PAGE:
<strong>Jukhee Kwon</strong>, <em>Abstract Book Landscape</em>, 2013.
Paper and acrylic paint, 20 x 50 cm.<strong>Jukhee Kwon</strong>, <em>Aense and Nonsense in Art</em>, 2013.
Shredded book, 15 x 11 x 10 cm.<strong>Jukhee Kwon</strong>, <em>/fromthebooktothespace/</em>, 2012. 10 books and bookcase, various dimensions. <br>Image courtesy La Scatola Gallery


5 December 2013 - 1 February 2014
Jukhee Kwon, Water Vase, 2013. Paper (one book) and jug, 200 x 70 cm.
Jukhee Kwon.
Photo: Jonathan Greet, 2013.

October Gallery presents an exhibition of new works by Jukhee Kwon. This will be her first solo exhibition at October Gallery, London.

Juhkee Kwon (South Korea) studied Fine Art at Chung-Ang University, Seoul, before obtaining an MA from Camberwell College of Arts, London. She has exhibited internationally, and her work is included in various collections. She now lives and works in Italy.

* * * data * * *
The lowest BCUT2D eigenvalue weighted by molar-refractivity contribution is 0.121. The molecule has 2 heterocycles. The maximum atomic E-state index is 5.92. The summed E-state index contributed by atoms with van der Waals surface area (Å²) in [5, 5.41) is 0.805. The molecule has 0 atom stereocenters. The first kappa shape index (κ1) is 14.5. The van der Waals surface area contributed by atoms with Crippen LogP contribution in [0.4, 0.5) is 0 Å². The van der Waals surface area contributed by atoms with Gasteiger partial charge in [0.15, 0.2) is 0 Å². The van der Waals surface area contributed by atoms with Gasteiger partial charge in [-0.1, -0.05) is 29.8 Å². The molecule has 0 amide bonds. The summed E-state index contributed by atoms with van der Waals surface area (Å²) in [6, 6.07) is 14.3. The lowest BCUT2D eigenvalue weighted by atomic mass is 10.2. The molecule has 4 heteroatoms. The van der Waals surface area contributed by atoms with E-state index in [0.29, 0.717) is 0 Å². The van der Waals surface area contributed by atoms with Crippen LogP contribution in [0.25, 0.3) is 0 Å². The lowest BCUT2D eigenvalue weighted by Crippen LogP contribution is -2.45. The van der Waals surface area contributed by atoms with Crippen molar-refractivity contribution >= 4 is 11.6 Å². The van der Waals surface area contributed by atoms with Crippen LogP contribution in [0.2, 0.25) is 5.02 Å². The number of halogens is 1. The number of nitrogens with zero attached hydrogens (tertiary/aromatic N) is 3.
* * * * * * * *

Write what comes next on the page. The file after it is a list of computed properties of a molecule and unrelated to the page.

Kwon creates captivating works, quite literally, from the printed page. Using abandoned and disused books, she shreds the pages by hand to create magnificent ‘book sculptures’. These effervescent sculptures, brimming with energy, flow from their spines in the form of cascading waterfalls. Each book, thus deconstructed, attains to a new existence through this transformational creative process. Much of her work plays with ideas of destruction and re-creation.

Kwon’s cutting and slicing techniques become a performance with each fragile page demanding attention. Although unseen by the viewer, her intricate actions during this process are projected through the complexity of the finished piece. Kwon’s imagination is realised through the adaptable structure of the book which transcends its original purpose. The act of the book’s expansion alludes to a feeling of freedom and movement, mimicking in a sense, her migratory experience. As she cuts each strand, the process becomes a means to travel the tracks of half-held memories and to retrace those first conscious steps towards the creation of a new life.

This exhibition focuses primarily on Kwon’s latest creations. Not only is the book an object brought back to life, Kwon transforms it to become a life derivative of its past and its narrative - the idea of a book retaining an essence of its previous owner, each emanating an individual past.

As Kwon notes, “For me, each book has individual personality and it has narrative and history like a human being.”